Yes, because VA benefits are not based on income. However, a person who is approved for SSDI will not always be awarded VA disability benefits. The claimant’s condition must be related to military service which can be difficult to determine if there are multiple physical and mental issues involved.

Why should you file for VA disability benefits if you are already receiving SSDI?

  •    VA disability benefits are tax-free and will not affect government payments such as Social Security;
  •   VA benefits have no age limits whereas SSDI terminates at age 66 when the recipient receives Social Security Retirement;
  •   The VA benefit amount can be substantial, in some cases over $3,000; and
  •   VA benefits accumulate during the claims process.

If you are receiving VA benefits, should you apply for SSDI?

If you meet the eligibility requirements of the Social Security Administration – that is, your disability is total and your condition is expected to last 12 months – you may be awarded SSDI benefits in addition to your VA benefits and SSDI payments will not be offset by any compensation you receive from the VA.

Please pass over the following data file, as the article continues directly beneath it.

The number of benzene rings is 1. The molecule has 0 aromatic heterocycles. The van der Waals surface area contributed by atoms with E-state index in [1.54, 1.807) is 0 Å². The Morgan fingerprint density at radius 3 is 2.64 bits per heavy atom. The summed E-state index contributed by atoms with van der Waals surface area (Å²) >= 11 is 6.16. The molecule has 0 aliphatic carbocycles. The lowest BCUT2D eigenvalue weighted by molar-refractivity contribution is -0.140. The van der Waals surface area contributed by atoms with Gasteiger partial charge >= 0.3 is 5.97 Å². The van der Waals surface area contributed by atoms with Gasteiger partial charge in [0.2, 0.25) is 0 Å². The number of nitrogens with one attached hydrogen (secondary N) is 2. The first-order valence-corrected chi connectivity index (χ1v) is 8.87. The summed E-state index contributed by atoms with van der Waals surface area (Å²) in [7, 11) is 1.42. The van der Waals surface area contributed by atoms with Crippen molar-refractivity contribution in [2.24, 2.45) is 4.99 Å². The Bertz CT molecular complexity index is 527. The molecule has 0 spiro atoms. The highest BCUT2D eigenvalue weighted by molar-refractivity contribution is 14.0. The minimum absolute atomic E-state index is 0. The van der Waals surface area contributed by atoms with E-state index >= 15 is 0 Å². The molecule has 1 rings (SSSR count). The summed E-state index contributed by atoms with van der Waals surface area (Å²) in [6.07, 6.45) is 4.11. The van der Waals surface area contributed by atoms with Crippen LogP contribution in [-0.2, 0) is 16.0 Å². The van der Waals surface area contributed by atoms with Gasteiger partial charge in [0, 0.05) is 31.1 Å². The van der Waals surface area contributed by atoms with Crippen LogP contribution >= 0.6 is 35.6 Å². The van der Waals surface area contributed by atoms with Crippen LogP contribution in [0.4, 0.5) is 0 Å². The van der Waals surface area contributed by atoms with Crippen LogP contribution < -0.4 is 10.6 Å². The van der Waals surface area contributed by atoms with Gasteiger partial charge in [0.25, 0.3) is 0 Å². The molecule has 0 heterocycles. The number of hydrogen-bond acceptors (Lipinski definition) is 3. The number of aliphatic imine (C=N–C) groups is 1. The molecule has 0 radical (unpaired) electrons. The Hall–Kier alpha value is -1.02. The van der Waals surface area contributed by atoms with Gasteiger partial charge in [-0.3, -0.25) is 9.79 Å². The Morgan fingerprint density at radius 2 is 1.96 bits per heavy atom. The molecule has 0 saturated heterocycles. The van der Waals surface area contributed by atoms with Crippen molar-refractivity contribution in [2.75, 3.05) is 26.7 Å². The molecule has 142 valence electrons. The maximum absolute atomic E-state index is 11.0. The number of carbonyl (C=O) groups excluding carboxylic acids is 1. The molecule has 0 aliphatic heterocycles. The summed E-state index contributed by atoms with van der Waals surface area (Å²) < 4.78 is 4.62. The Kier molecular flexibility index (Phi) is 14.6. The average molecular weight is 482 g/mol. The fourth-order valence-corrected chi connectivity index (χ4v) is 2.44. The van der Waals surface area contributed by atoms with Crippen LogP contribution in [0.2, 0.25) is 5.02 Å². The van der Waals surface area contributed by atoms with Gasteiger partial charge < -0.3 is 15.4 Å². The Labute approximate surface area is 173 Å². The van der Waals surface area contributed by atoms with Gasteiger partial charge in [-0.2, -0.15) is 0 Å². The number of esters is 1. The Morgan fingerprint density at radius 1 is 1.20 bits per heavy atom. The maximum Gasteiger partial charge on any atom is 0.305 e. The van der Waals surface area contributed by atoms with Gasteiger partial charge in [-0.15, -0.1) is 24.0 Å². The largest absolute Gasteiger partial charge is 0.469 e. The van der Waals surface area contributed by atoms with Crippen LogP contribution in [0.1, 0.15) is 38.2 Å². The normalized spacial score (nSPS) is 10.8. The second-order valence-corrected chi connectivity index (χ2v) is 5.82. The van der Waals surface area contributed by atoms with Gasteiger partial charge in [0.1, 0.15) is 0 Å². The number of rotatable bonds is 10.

There are several ways to apply for disability benefits with the Veterans Administration:

  •    Apply online using an eBenefits account
  •   Apply in person at a regional VA office
  •   Mail VA Form 21-526EZ with copies of service treatment records to:

Department of Veterans Affairs
Claims Intake Center
P.O. Box 4444
Janesville, WI 53547-4444

  •   Fax to (844) 531-7818 (inside U.S.) or (248) 524-4260 (outside U.S.)

The Veterans Administration also recommends obtaining assistance from an attorney or other representative when filing a claim.